33. The method according to claim 24, wherein the extent of cellular movement as determined in at least two inter-division periods is determined.
34. The method according to claim 24, wherein determination of the length of the at least one cell division period and determination of cellular movement during the inter-division period are performed.
35. The method according to claim 24, wherein short duration of cellular rearrangements following cell division is indicative of a high quality embryo.
36. The method according to claim 35, wherein the duration of the cellular rearrangement is determined by the method described in claim 1.
37. The method according to claim 24, wherein a high sharp parameter peak determined by the method described in claim 1 is indicative of a high quality embryo.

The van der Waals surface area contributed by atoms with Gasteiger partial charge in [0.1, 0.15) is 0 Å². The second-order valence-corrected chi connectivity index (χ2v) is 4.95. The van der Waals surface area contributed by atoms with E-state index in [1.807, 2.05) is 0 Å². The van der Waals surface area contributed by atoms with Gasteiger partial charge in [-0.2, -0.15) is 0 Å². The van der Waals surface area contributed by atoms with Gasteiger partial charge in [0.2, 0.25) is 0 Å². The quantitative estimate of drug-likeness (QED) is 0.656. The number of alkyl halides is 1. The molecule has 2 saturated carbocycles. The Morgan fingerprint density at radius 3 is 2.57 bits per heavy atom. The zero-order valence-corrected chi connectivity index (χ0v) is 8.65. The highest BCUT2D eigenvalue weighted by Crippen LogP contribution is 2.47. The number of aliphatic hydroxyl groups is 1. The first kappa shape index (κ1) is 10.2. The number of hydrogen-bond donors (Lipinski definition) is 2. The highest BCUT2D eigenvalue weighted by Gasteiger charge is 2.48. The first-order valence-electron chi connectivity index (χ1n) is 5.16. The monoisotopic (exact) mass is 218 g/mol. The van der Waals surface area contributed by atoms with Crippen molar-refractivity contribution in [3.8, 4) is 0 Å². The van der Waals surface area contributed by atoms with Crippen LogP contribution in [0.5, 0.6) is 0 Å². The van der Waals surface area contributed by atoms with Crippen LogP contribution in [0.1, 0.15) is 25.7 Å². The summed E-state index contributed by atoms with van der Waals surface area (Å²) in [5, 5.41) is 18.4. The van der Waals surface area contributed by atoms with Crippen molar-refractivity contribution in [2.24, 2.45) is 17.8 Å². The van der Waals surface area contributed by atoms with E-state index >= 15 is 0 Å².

38. The method according to claim 24, wherein prolonged cytoplasmic division and extensive and/or prolonged re-arrangement of the other blastomeres afterwards indicate a poor quality embryo.
39. The method according to claim 38, wherein the said extensive and/or prolonged re-arrangement of the other blastomeres is indicated by a broad peak in the blastomere activity.
40. The method according claim 24, wherein persistently immobile regions in an embryo indicates a poor quality embryo.
41. The method according to claim 24, wherein the absence of immobile regions without movement before compaction in the morula stage indicates a high quality embryo.
42. The method according to claim 24, wherein the ratio of average movement in suitable time-segments and/or a ratio of standard deviations for the difference image in different time-segments is a quality parameter.